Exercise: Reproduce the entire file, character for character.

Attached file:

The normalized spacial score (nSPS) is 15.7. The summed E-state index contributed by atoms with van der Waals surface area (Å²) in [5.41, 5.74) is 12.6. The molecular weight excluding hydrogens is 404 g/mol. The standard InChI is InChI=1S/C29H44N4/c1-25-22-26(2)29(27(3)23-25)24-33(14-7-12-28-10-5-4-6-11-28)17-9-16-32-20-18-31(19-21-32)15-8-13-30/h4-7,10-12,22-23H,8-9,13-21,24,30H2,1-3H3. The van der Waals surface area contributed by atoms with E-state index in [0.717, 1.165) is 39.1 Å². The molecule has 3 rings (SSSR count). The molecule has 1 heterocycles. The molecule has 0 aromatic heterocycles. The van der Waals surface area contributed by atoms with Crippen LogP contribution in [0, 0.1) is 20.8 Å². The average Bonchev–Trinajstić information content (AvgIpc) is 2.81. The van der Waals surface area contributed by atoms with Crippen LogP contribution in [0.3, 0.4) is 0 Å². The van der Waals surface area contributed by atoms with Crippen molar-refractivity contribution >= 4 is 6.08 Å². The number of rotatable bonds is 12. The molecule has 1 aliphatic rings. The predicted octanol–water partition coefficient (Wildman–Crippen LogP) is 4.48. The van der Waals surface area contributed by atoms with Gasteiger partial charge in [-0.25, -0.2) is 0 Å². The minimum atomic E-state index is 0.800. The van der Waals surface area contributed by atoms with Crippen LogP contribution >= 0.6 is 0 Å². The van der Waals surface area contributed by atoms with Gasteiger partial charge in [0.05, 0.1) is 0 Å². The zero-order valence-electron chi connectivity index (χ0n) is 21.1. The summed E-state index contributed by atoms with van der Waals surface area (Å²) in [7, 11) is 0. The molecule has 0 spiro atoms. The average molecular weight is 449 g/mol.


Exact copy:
The normalized spacial score (nSPS) is 15.7. The summed E-state index contributed by atoms with van der Waals surface area (Å²) in [5.41, 5.74) is 12.6. The molecular weight excluding hydrogens is 404 g/mol. The standard InChI is InChI=1S/C29H44N4/c1-25-22-26(2)29(27(3)23-25)24-33(14-7-12-28-10-5-4-6-11-28)17-9-16-32-20-18-31(19-21-32)15-8-13-30/h4-7,10-12,22-23H,8-9,13-21,24,30H2,1-3H3. The van der Waals surface area contributed by atoms with E-state index in [0.717, 1.165) is 39.1 Å². The molecule has 3 rings (SSSR count). The molecule has 1 heterocycles. The molecule has 0 aromatic heterocycles. The van der Waals surface area contributed by atoms with Crippen LogP contribution in [0, 0.1) is 20.8 Å². The average Bonchev–Trinajstić information content (AvgIpc) is 2.81. The van der Waals surface area contributed by atoms with Crippen LogP contribution in [0.3, 0.4) is 0 Å². The van der Waals surface area contributed by atoms with Crippen molar-refractivity contribution >= 4 is 6.08 Å². The number of rotatable bonds is 12. The molecule has 1 aliphatic rings. The predicted octanol–water partition coefficient (Wildman–Crippen LogP) is 4.48. The van der Waals surface area contributed by atoms with Gasteiger partial charge in [-0.25, -0.2) is 0 Å². The minimum atomic E-state index is 0.800. The van der Waals surface area contributed by atoms with Crippen LogP contribution >= 0.6 is 0 Å². The van der Waals surface area contributed by atoms with Gasteiger partial charge in [0.05, 0.1) is 0 Å². The zero-order valence-electron chi connectivity index (χ0n) is 21.1. The summed E-state index contributed by atoms with van der Waals surface area (Å²) in [7, 11) is 0. The molecule has 0 spiro atoms. The average molecular weight is 449 g/mol.